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Ancient Drama in Music for the Modern Stage$
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Peter Brown and Suzana Ograjenšek

Print publication date: 2010

Print ISBN-13: 9780199558551

Published to Oxford Scholarship Online: April 2015

DOI: 10.1093/acprof:osobl/9780199558551.001.0001

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Who Killed Gluck?

Who Killed Gluck?

Chapter:
(p.210) 12 Who Killed Gluck?
Source:
Ancient Drama in Music for the Modern Stage
Author(s):

Simon Goldhill

Publisher:
Oxford University Press
DOI:10.1093/acprof:osobl/9780199558551.003.0012

This chapter focuses on Christoph Willibald Gluck. It explores the cultural history which turned a revolutionary icon at the centre of a polemical storm into a dull or, at best, curious embodiment of a recognized but uninspiring classicism of a bygone age. Listening to Gluck in the eighteenth century in Paris produced a storm of tears, recriminations, anguished passions, and a turmoil of social and intellectual disagreements: it examines why that seems so strange to modern audiences. The chapter also considers how Gluck's opera reforms responded to classical culture to become the revolutionary icons his contemporaries believed them to be. To appreciate what made the performances of Iphigénie en Aulide, Orphée, and Iphigénie en Tauride such events in Paris at the end of the Ancien Régime, it looks not just at formal elements of composition, but also at a range of frames of comprehension, including the role of classicism in critical understanding of theatre; and the role of musical and literary tradition.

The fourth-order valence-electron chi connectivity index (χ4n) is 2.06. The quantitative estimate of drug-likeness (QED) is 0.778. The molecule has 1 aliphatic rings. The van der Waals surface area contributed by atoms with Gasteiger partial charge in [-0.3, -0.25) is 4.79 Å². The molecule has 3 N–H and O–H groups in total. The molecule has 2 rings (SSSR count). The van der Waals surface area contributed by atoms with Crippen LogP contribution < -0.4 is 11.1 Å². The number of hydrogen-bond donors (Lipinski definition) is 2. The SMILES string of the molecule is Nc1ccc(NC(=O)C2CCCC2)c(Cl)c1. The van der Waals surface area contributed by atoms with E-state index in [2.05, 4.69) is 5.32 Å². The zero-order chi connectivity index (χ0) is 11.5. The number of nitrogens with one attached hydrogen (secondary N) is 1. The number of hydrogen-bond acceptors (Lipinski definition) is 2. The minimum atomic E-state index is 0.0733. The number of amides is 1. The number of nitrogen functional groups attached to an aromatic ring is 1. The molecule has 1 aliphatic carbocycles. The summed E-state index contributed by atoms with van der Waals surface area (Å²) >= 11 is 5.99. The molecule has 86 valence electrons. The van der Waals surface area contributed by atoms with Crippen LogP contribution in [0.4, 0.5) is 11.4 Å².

Keywords:   Christoph Willibald Gluck, operas, Iphigénie en Aulide, Orphée, Iphigénie en Tauride, opera reforms, classicial culture

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